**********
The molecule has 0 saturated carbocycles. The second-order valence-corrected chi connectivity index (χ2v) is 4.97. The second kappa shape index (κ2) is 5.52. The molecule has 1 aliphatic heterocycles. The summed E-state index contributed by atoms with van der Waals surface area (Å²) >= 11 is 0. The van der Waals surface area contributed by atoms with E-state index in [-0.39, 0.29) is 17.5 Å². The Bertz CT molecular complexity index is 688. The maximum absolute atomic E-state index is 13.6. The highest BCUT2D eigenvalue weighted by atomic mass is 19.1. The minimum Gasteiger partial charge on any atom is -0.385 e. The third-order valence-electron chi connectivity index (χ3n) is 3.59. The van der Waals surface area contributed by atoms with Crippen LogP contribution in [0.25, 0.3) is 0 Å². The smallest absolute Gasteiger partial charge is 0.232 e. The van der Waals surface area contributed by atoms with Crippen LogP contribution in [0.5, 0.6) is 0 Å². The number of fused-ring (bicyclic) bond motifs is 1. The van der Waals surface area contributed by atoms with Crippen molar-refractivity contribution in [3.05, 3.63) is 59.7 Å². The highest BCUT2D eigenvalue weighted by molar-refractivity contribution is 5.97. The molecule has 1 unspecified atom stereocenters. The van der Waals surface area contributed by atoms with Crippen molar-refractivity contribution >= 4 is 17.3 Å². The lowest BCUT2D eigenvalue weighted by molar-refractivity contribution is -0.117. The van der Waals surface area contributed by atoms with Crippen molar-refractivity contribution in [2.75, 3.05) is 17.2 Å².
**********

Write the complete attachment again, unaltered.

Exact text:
The molecule has 0 saturated carbocycles. The second-order valence-corrected chi connectivity index (χ2v) is 4.97. The second kappa shape index (κ2) is 5.52. The molecule has 1 aliphatic heterocycles. The summed E-state index contributed by atoms with van der Waals surface area (Å²) >= 11 is 0. The van der Waals surface area contributed by atoms with E-state index in [-0.39, 0.29) is 17.5 Å². The Bertz CT molecular complexity index is 688. The maximum absolute atomic E-state index is 13.6. The highest BCUT2D eigenvalue weighted by atomic mass is 19.1. The minimum Gasteiger partial charge on any atom is -0.385 e. The third-order valence-electron chi connectivity index (χ3n) is 3.59. The van der Waals surface area contributed by atoms with Crippen LogP contribution in [0.25, 0.3) is 0 Å². The smallest absolute Gasteiger partial charge is 0.232 e. The van der Waals surface area contributed by atoms with Crippen LogP contribution in [0.5, 0.6) is 0 Å². The number of fused-ring (bicyclic) bond motifs is 1. The van der Waals surface area contributed by atoms with Crippen molar-refractivity contribution in [3.05, 3.63) is 59.7 Å². The highest BCUT2D eigenvalue weighted by molar-refractivity contribution is 5.97. The molecule has 1 unspecified atom stereocenters. The van der Waals surface area contributed by atoms with Crippen molar-refractivity contribution >= 4 is 17.3 Å². The lowest BCUT2D eigenvalue weighted by molar-refractivity contribution is -0.117. The van der Waals surface area contributed by atoms with Crippen molar-refractivity contribution in [2.75, 3.05) is 17.2 Å².